In this episode you will learn:

  • The psychological triggers behind turning someone from a prospect and into a customer
  • Why growing your company might not be the best move
  • Sean's most effective marketing tactics and strategies
  • The myth behind innate talent and why it's all about the hustle
  • What the perfect marketer look and sounds like
  • & much more!
Direct download: FP127_Sean_DSouza.mp3
Category:general -- posted at: 5:57pm AEDT

There are many reasons people choose to become entrepreneurs. Some want to make money, others want the freedom of owning their own businesses, and some, like Kamakshi Sivaramakrishnan, want to make an impact. For Sivaramakrishnan, a self-described accidental entrepreneur, she never intended to become the founder of one of the fastest-growing companies in the world. It just so happened to be that it was only by doing so could she affect the change she wanted to see in the world.

Originally intending to pursue a career in academia, by the time Sivaramakrishnan graduated from Stanford with a PhD in information theory, she realized that this was merely a milestone on a journey to something greater. After graduating she headed for Silicon Valley and found herself one of the original engineers of a soon-to-be successful startup.

"I felt like here was a place where I could create an impact," Sivaramakrishnan says.

By the time that startup was acquired by Google in 2009, Sivaramakrishnan had developed a taste for the intricacies of the startup world and soon began her own venture called Drawbridge. The company was all about helping other companies of all kinds understand their customers and their buying habits across multiple devices.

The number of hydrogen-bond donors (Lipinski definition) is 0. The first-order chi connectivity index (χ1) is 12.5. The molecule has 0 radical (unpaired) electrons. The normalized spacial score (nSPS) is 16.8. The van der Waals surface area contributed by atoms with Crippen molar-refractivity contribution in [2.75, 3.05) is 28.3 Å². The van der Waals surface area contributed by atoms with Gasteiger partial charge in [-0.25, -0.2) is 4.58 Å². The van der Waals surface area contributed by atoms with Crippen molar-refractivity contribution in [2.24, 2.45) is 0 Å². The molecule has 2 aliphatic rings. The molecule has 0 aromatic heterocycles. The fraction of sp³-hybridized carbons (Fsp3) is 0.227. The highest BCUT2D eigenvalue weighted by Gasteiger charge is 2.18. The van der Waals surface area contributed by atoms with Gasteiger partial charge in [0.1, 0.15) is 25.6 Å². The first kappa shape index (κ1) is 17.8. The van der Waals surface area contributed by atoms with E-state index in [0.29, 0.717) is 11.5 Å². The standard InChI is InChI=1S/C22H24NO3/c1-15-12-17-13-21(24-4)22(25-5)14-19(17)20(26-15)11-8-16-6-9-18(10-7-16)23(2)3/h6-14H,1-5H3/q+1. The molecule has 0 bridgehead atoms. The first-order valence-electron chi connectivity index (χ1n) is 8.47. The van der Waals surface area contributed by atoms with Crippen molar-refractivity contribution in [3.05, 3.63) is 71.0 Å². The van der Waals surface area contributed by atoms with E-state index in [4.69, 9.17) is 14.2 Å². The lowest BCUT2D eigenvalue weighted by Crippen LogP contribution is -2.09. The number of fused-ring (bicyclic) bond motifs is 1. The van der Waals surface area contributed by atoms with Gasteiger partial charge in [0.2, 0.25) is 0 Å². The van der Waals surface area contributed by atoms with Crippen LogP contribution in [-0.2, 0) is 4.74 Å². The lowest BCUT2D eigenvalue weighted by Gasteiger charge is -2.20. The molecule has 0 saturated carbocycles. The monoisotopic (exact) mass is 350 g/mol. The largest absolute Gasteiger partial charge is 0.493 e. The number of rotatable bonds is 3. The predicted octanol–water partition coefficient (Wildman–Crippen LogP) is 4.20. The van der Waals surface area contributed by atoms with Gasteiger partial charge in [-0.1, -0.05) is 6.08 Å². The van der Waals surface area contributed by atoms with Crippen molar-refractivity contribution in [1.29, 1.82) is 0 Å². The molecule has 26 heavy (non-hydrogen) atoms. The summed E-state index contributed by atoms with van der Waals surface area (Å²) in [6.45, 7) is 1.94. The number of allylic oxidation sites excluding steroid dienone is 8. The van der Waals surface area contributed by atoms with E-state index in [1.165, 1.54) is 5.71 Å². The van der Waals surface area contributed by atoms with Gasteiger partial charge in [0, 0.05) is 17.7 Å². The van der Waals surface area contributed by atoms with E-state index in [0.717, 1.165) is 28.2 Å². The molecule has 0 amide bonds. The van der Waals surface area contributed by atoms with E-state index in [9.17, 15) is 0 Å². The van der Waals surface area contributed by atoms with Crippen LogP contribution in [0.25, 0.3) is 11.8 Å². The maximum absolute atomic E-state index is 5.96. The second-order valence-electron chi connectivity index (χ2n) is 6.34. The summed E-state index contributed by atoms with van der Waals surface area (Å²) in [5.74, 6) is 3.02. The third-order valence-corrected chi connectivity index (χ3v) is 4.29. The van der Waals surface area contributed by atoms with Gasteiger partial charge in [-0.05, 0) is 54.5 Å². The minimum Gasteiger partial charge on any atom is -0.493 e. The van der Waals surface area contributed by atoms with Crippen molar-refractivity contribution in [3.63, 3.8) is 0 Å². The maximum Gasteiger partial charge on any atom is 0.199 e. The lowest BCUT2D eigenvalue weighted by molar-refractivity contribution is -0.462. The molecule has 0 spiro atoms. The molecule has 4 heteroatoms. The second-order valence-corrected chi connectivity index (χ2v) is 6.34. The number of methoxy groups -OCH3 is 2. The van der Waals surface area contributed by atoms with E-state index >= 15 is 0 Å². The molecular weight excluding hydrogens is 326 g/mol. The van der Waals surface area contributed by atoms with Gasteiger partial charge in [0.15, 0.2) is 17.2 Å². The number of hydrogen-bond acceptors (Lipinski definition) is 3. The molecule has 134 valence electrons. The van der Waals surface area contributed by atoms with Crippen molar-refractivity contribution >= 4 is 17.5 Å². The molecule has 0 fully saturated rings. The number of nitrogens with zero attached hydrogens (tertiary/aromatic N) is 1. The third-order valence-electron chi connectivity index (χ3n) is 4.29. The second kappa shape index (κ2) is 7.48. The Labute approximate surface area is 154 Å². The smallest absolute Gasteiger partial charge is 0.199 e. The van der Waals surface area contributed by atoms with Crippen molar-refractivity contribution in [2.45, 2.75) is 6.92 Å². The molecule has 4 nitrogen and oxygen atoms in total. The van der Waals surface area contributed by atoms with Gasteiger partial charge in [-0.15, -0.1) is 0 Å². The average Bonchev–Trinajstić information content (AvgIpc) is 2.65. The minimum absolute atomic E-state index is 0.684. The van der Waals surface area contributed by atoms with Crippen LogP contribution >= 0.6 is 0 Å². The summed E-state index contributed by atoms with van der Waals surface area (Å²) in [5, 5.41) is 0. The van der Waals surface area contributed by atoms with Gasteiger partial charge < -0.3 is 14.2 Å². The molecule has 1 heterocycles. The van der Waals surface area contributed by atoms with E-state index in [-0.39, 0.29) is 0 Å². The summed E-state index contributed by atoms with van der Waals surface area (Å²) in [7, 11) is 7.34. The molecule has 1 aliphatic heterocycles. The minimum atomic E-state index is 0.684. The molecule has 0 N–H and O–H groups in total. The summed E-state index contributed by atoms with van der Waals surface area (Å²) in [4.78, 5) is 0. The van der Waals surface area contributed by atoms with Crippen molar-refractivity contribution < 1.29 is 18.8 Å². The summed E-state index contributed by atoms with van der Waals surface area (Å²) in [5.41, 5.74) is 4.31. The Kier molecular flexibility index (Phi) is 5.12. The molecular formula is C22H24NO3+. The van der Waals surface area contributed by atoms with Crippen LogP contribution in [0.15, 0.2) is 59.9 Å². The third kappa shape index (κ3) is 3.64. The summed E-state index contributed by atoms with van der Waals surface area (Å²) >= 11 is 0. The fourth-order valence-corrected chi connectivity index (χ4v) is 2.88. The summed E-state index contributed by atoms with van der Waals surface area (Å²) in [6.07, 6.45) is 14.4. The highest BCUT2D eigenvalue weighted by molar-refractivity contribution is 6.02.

Impressively, since she's launched, Drawbridge now has over 150 employees and is considered one of the fastest-growing companies in the world. Growing by almost 2000% in just the past year alone, in regards to size and the amount of revenue it generates.

Not bad for an accidental entrepreneur.

In this episode you will learn:

  • Where mobile advertising is at now, and what the future holds
  • How to find data solutions to marketing problems
  • Why it's so important to find people who share your vision
  • Who you need to hire as your company starts to grow
  • The unavoidable, and the avoidable, pitfalls of running a fast-growing startup
  • & much more!
Direct download: FP126_Kamakshi_Sivaramakrishnan.mp3
Category:general -- posted at: 10:51am AEDT

You can't talk about fast-growing SaaS (Software-as-a-Service) companies without mentioning Zapier. In about five years, they've amassed a customer base of over 1.5 million registered users, and grown their team from just three founders to 60 people. But perhaps what's most impressive and unique about Zapier, is the fact that those 60 people can be found all over the world.

While Wade Foster and his co-founders reside in San Fransisco, he is quick to mention that does not mean Zapier's headquarters are in San Fransisco. Not just employees, but also members of the executive team can be found on almost every continent, working remotely. Zapier is living proof that entrepreneurs and startups are no longer strictly bound by location, and that there is a whole world of talent out there.

"The internet feels like our true home," Foster says.

You might think that having such a team would be a detriment to a fast-growth company but, according to Foster, having such a large, distributed team is precisely the reason behind Zapier's impressive success. When it comes to managing and leading such a scattered team, all while building a fast-growing SaaS company, Foster is a master.

In this week's episode you'll learn:

  • How to validate your idea and find your first customer at the same time
  • The pros and cons of managing a distributed team of over 60 people